App Users Are More Open to Push Notifications

But there's a fine line between being effective and being annoying

Consumers are warming to the idea of push notifications, but only to a point.

According to figures from Localytics, 22% of US app users polled by Qualtrics in November 2017 said they would stop using an app if they received between two and five push notifications over a weeklong period. That was down from 31% who said the same in an October 2015 survey.

Nearly one-third of those polled in 2017 would halt an app's usage if they received between six and 10 notifications over a week, about the same as in 2015. But more respondents from 2017 said they would stop using an app once they received at least 11 push notifications in a week.

Clearly app developers are treading a fine line when it comes to push notifications, taking advantage of the ability to cut through the noise to communicate directly with audiences, but not at a level that becomes annoying or alienating.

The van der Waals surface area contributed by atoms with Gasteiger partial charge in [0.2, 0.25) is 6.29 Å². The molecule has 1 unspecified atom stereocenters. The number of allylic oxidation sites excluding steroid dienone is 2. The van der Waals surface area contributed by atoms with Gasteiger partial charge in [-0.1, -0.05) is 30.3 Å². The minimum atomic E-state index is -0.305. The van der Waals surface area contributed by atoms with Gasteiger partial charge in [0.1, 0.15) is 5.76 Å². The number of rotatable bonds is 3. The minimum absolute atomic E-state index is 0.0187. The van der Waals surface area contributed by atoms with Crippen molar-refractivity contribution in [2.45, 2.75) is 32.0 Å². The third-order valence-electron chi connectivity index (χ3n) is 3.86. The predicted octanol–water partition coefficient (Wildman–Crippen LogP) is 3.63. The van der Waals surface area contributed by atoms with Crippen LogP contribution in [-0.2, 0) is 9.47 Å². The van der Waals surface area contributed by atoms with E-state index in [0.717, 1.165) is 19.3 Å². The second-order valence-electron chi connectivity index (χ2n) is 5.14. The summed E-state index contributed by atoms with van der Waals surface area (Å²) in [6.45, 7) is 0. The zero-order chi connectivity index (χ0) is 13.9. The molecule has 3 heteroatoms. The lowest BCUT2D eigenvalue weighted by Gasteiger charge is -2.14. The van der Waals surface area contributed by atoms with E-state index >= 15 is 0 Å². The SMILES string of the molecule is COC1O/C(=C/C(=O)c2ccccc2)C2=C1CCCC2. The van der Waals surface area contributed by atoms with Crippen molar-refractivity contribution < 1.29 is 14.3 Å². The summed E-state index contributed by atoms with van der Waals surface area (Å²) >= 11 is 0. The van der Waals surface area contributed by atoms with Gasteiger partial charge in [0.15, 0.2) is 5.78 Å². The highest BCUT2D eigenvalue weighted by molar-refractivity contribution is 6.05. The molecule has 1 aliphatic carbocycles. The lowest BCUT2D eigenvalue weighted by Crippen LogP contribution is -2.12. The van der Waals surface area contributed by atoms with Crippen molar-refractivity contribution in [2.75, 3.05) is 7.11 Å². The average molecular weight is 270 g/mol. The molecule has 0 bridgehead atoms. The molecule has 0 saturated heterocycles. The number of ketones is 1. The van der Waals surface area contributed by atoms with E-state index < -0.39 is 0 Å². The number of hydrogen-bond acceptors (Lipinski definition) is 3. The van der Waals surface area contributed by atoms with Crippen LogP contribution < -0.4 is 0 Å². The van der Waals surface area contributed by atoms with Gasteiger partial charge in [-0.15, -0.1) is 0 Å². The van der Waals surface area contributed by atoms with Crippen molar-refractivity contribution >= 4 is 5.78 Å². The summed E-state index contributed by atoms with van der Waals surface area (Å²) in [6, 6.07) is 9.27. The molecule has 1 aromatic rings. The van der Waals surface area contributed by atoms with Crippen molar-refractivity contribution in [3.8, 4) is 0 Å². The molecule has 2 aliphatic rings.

Overall, it seems like app developers are catching on to what their users want. Localytics found that 52% of respondents thought push notifications were better than they were a few years ago, while just 10% said they were worse.

Unsurprisingly, consumers want control over the types of messaging they receive. Nearly half of those polled said they were likely to use an app when it relied on stated preferences to generate content displayed or push messages.

Localytics also suggested that marketers tap into location-based push messaging to provide utility to users at the right time and place.

In a recent piece for Mobile Marketer, Melinda Krueger, associate principal of strategic services at Salesforce, shared some conclusions about push notifications drawn from her observation of retailers' use of them over the recent holiday shopping period.

She noticed that, for the first time, several retailers sent multiple push notifications in one day, but only because users had opted into such communication volumes from the outset.

Kruger also reported that the most successful messages followed the same strategy employed by successful emails. That is, they combined personalization with attributes like exclusivity and urgency.

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